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The right to repair

June 26, 2017

US Copyright Office wants Congress to pass legislation so that customers have the right to repair products bought from companies who prevent consumers from doing this.

Thehill.com reported that the US Copyright Office wrote in a report: “The Office recommends against limiting an exemption to specific technologies or devices, such as motor vehicles, as any statutory language would likely be soon outpaced by technology.

“The Office believes these matters are better addressed through laws or regulations outside of the Copyright Act.” However, there were no “specific recommendations” put forward for a written law at this time.

Over recent years companies like printer manufacturers and automobile companies state that is illegal for customers to “bypass locks” placed on their products and this stops third parties from repairing or servicing them. In the farming community in Nebraska farmers have been using illegal Ukrainian software to override their John Deere tractors systems so that they can repair them on their own.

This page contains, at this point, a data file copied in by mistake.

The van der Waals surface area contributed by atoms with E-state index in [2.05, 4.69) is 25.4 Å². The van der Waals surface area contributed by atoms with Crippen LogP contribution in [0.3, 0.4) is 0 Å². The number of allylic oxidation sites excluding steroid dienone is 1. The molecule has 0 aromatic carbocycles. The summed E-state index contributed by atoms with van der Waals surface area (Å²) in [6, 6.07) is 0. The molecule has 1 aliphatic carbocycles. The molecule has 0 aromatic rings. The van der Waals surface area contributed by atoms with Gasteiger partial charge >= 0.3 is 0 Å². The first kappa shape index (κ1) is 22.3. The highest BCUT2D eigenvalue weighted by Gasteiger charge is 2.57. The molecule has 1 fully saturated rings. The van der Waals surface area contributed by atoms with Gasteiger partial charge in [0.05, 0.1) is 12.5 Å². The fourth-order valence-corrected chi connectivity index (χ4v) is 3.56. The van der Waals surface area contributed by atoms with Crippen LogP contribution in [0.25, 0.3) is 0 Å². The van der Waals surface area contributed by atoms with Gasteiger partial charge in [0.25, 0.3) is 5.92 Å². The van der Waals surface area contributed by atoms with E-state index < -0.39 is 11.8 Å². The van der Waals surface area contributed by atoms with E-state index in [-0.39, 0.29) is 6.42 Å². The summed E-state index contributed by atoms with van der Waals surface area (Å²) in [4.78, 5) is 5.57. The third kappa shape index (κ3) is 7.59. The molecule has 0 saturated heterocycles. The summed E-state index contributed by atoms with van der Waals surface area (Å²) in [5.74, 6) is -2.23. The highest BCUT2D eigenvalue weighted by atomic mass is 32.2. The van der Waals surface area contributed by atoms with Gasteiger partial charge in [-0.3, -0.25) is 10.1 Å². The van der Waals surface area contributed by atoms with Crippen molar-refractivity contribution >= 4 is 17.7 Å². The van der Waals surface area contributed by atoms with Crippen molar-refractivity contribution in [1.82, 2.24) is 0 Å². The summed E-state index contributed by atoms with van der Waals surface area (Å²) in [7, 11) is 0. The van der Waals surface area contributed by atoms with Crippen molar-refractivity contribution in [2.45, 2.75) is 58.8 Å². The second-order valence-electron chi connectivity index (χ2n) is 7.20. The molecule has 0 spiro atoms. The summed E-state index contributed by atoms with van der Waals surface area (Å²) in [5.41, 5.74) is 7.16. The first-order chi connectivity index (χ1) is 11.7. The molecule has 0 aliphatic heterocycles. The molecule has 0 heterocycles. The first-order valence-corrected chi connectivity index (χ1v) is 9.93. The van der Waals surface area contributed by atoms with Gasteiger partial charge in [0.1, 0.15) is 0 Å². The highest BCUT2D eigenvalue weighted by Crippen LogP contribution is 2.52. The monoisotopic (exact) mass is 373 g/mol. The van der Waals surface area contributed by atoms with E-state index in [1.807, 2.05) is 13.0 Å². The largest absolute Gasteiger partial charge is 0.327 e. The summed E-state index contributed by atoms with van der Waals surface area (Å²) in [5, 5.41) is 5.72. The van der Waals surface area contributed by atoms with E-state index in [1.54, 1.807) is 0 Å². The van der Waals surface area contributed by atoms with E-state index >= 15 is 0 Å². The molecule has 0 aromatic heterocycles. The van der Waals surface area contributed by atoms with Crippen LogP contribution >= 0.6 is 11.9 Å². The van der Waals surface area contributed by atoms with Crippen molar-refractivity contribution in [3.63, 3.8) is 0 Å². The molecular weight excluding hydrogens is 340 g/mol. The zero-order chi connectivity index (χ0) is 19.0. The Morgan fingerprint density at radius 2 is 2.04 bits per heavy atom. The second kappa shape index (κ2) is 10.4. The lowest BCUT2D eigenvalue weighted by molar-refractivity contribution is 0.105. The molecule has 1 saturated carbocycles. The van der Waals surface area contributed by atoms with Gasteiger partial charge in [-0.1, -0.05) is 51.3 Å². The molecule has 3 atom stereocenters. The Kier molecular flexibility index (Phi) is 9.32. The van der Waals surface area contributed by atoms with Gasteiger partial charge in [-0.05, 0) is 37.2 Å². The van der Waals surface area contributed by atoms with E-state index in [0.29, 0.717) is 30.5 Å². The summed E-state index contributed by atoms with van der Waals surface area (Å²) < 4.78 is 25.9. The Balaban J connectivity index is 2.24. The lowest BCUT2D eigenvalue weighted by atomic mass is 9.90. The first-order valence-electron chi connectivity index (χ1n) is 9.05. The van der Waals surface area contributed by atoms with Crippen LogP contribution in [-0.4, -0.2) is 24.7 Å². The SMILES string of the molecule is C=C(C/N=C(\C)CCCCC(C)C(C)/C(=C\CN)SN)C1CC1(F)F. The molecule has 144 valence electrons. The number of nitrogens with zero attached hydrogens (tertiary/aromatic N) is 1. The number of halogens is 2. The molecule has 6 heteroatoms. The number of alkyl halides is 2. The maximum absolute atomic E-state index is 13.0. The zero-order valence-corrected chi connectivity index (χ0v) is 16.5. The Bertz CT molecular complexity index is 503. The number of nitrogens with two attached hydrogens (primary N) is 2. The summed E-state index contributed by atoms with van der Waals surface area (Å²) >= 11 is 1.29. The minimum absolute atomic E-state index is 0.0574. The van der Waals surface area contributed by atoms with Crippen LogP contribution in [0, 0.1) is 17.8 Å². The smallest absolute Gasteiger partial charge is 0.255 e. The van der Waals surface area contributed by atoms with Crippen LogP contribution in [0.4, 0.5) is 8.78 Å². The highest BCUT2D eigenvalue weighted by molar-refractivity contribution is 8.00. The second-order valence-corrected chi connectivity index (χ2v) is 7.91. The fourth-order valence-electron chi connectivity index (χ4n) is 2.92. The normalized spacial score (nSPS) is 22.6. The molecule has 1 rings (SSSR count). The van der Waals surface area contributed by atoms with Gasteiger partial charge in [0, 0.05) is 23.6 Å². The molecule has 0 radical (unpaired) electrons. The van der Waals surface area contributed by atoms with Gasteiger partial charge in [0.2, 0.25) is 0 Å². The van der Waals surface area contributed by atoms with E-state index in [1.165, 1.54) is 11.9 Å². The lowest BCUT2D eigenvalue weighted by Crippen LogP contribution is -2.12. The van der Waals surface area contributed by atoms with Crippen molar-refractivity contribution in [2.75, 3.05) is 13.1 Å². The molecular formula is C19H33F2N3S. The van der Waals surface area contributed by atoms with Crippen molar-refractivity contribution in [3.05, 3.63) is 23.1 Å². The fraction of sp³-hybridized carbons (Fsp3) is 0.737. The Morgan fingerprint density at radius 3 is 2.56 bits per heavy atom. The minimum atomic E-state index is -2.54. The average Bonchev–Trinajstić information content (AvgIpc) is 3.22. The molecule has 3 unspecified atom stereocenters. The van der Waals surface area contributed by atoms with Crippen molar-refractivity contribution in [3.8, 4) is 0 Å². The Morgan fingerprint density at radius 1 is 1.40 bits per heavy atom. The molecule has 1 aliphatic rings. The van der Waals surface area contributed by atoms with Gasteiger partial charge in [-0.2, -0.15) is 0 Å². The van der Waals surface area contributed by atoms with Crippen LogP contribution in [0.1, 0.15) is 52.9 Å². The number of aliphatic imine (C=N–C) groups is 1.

Due to some exemptions granted by the Copyright Office on Section 1201 of the Digital Millennium Copyrights Act, renewable every three years industry by industry, there is now a makeshift set of exemptions for some technology but not for others.

Public comments related to repairs relayed to the Office have gone from 750 comments 2000-2012 to 40,000 in 2015.

The US Copyright Office argued in its report that companies have been using section 1201 perversely to the purpose of “provision” and stated that: “Virtually all agree that section 1201 was not intended to facilitate manufacturers’ use of [software locks] to facilitate product tying or to achieve a lock?in effect under which consumers are effectively limited to repair services offered by the manufacturer.”

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